That’s the highest the stock has traded since the company’s highly anticipated initial public offering ended with a thud.

Facebook has found redemption in the form of a soaring stock price.

On Wednesday, the share price of the world’s most populous social network nd human data repository briefly crept past $38 for the first time since its rocky public debut last May. In doing so, Facebook cleared a symbolic hurdle that has eluded the company for more than a year.

Facebook’s ill—fated first trading day on May 18, 2012 was marred by technological glitches on the Nasdaq stock market. The stock closed with a disappointing 23-cent gain. And its performance didn’t improve, hitting a low of $17.55 last September.

On Wednesday, the stock traded as high as $38.31 before closing at $36.80, a price that places the company’s value at around $89 billion.

When Facebook’s stock was trading around $24 in June, Zuckerberg said at the company’s first shareholder meeting, “we understand that a lot of people are disappointed in the performance of the stock and we really are too.” He also said that the company takes its responsibility to shareholders “very seriously.” But he also stressed that Facebook has always focused on building its long—term value its user base, its advertising business, the apps that connect to it, its online network. In other words, build it and the value will come.

At the moment, investors agree. Facebook has been on a roll since reporting stronger-than-expected earnings last week. The company posted the largest revenue gain it has seen since late 2011, when it was still a private company. Its stock price is up 39 percent since it reported quarterly results on July 24. In comparison, the Standard & Poor’s 500 index has gained less than 1 percent in that time.

Investors are especially upbeat about Facebook’s fast-growing mobile advertising revenue, which went from zero at the start of 2012 to $656 million, or 41 percent of total ad revenue, in the April-June quarter this year.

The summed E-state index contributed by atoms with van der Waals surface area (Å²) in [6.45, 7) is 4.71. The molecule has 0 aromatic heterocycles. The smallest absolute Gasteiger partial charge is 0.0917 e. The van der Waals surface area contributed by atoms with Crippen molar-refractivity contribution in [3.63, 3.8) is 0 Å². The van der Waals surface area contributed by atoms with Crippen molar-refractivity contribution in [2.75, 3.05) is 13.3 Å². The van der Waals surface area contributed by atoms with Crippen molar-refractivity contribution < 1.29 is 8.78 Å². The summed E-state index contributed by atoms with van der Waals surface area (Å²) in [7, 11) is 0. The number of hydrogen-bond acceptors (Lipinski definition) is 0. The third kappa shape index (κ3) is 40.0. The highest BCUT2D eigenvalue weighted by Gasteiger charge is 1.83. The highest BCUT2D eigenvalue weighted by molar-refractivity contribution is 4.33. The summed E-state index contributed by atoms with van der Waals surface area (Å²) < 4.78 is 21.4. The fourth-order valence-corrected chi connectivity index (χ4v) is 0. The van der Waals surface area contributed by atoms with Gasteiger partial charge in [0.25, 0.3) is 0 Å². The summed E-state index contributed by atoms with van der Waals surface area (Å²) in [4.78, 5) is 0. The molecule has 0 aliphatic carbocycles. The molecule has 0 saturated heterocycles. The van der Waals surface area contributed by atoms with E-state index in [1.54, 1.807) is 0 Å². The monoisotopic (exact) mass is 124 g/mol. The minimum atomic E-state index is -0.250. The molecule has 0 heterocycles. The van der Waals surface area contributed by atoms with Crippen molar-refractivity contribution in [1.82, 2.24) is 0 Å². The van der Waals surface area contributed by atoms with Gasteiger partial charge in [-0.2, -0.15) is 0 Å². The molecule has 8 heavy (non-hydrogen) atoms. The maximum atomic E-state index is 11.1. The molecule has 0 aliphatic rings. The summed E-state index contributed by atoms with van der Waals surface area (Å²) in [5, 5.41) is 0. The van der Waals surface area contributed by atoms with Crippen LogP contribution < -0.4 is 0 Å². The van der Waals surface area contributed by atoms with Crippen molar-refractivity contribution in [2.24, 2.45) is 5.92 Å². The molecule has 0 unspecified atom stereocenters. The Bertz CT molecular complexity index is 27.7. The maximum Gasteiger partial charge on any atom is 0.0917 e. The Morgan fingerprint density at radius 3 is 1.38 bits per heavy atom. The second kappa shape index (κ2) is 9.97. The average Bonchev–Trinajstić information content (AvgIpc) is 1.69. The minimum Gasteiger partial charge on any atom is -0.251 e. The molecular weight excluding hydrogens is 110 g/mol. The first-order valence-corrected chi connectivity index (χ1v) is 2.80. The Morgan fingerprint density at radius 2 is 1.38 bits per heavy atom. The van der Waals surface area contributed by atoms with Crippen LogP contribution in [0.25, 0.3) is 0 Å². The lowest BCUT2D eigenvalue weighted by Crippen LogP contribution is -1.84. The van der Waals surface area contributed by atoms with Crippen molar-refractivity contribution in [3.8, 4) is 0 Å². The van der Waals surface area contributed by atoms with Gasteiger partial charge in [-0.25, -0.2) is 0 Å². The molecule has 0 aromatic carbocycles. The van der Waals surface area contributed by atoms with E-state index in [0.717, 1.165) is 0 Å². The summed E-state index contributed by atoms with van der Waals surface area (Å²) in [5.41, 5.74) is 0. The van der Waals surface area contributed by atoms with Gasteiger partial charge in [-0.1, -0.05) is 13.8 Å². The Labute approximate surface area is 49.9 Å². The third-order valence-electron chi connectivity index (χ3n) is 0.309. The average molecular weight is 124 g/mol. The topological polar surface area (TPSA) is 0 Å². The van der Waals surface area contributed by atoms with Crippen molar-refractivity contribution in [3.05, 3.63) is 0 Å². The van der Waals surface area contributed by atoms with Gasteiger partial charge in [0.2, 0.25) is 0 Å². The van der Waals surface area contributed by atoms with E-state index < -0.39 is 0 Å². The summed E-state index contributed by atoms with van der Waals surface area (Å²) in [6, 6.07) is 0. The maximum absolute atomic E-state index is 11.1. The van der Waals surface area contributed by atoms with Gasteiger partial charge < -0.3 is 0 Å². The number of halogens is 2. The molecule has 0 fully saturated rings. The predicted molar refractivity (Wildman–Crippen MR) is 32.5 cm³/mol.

Facebook’s ability to grow mobile revenue was one of the biggest concerns in the weeks leading up to and the months after its initial public offering. Investors were worried that Facebook had not figured out how to make money from mobile advertisements, even as more and more of its users were accessing it on smartphones and tablets.

Facebook urged patience, but until last fall, it did not disclose how much money it was bringing in from mobile ads. That didn’t sit well investors, who couldn’t infer from Facebook’s lack of guidance whether the company was on the right path. More importantly, they couldn’t determine whether Facebook’s stock was worth $38 or $18.

In the latest quarter, Facebook reported earnings of $333 million, or 13 cents per share, in the April—June period. That’s up from a loss of $157 million, or 8 cents per share, in the same period a year ago. Adjusted earnings were $488 million, or 19 cents per share, in the latest quarter, above the 14 cents that analysts were expecting.

Facebook’s revenue grew 53 percent to $1.81 billion from $1.18 billion, well above the $1.62 million that analysts polled by FactSet had predicted. The company has also quickened the pace of its growth. In the first quarter, revenue grew 38 percent and in the fourth quarter of last year, 40 percent.

Still, Facebook has room to grow, and investors will expect more good news if the stock is to continue flying high. Research firm eMarketer expects Facebook to increase its mobile advertising revenue more than fourfold to over $2 billion this year. That would give the Menlo Park, California, company a 13 percent share of the global mobile ad market, up from about 5 percent last year.

But Facebook is currently No. 2 in mobile ads, well behind Google. EMarketer estimates that Google had a 52 percent share of the global $8.8 billion mobile ad market last year. This year, the firm expects Google’s share to grow to 56 percent.

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